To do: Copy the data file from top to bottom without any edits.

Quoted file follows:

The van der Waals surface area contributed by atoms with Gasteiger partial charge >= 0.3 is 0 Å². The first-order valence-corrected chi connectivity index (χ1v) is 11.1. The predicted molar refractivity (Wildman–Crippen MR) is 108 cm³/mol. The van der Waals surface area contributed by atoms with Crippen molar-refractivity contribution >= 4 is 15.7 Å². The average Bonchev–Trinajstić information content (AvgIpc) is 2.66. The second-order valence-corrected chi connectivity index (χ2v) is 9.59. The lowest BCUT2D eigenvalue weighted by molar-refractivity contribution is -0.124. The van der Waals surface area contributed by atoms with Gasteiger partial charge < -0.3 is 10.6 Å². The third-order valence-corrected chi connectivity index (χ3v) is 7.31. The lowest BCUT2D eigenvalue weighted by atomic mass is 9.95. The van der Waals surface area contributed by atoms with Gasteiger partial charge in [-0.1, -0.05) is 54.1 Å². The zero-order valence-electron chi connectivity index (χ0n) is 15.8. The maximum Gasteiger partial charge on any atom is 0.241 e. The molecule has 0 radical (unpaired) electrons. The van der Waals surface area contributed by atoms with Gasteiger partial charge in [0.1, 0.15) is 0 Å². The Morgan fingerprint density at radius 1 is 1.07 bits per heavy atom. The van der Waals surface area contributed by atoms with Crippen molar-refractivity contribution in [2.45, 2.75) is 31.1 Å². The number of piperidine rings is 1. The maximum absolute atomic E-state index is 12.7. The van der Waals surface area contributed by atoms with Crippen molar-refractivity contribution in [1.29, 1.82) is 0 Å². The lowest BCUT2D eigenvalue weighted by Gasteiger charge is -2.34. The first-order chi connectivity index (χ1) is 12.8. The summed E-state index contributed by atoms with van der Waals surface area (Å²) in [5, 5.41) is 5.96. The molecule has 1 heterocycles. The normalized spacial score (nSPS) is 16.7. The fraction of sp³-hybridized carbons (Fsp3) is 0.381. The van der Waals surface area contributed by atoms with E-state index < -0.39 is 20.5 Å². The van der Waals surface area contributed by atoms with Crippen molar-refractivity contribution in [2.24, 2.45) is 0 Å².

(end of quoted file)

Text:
The van der Waals surface area contributed by atoms with Gasteiger partial charge >= 0.3 is 0 Å². The first-order valence-corrected chi connectivity index (χ1v) is 11.1. The predicted molar refractivity (Wildman–Crippen MR) is 108 cm³/mol. The van der Waals surface area contributed by atoms with Crippen molar-refractivity contribution >= 4 is 15.7 Å². The average Bonchev–Trinajstić information content (AvgIpc) is 2.66. The second-order valence-corrected chi connectivity index (χ2v) is 9.59. The lowest BCUT2D eigenvalue weighted by molar-refractivity contribution is -0.124. The van der Waals surface area contributed by atoms with Gasteiger partial charge < -0.3 is 10.6 Å². The third-order valence-corrected chi connectivity index (χ3v) is 7.31. The lowest BCUT2D eigenvalue weighted by atomic mass is 9.95. The van der Waals surface area contributed by atoms with Gasteiger partial charge in [-0.1, -0.05) is 54.1 Å². The zero-order valence-electron chi connectivity index (χ0n) is 15.8. The maximum Gasteiger partial charge on any atom is 0.241 e. The molecule has 0 radical (unpaired) electrons. The van der Waals surface area contributed by atoms with Gasteiger partial charge in [0.1, 0.15) is 0 Å². The Morgan fingerprint density at radius 1 is 1.07 bits per heavy atom. The van der Waals surface area contributed by atoms with Crippen molar-refractivity contribution in [2.45, 2.75) is 31.1 Å². The number of piperidine rings is 1. The maximum absolute atomic E-state index is 12.7. The van der Waals surface area contributed by atoms with Crippen molar-refractivity contribution in [1.29, 1.82) is 0 Å². The lowest BCUT2D eigenvalue weighted by Gasteiger charge is -2.34. The first-order chi connectivity index (χ1) is 12.8. The summed E-state index contributed by atoms with van der Waals surface area (Å²) in [5, 5.41) is 5.96. The molecule has 1 heterocycles. The normalized spacial score (nSPS) is 16.7. The fraction of sp³-hybridized carbons (Fsp3) is 0.381. The van der Waals surface area contributed by atoms with E-state index < -0.39 is 20.5 Å². The van der Waals surface area contributed by atoms with Crippen molar-refractivity contribution in [2.24, 2.45) is 0 Å².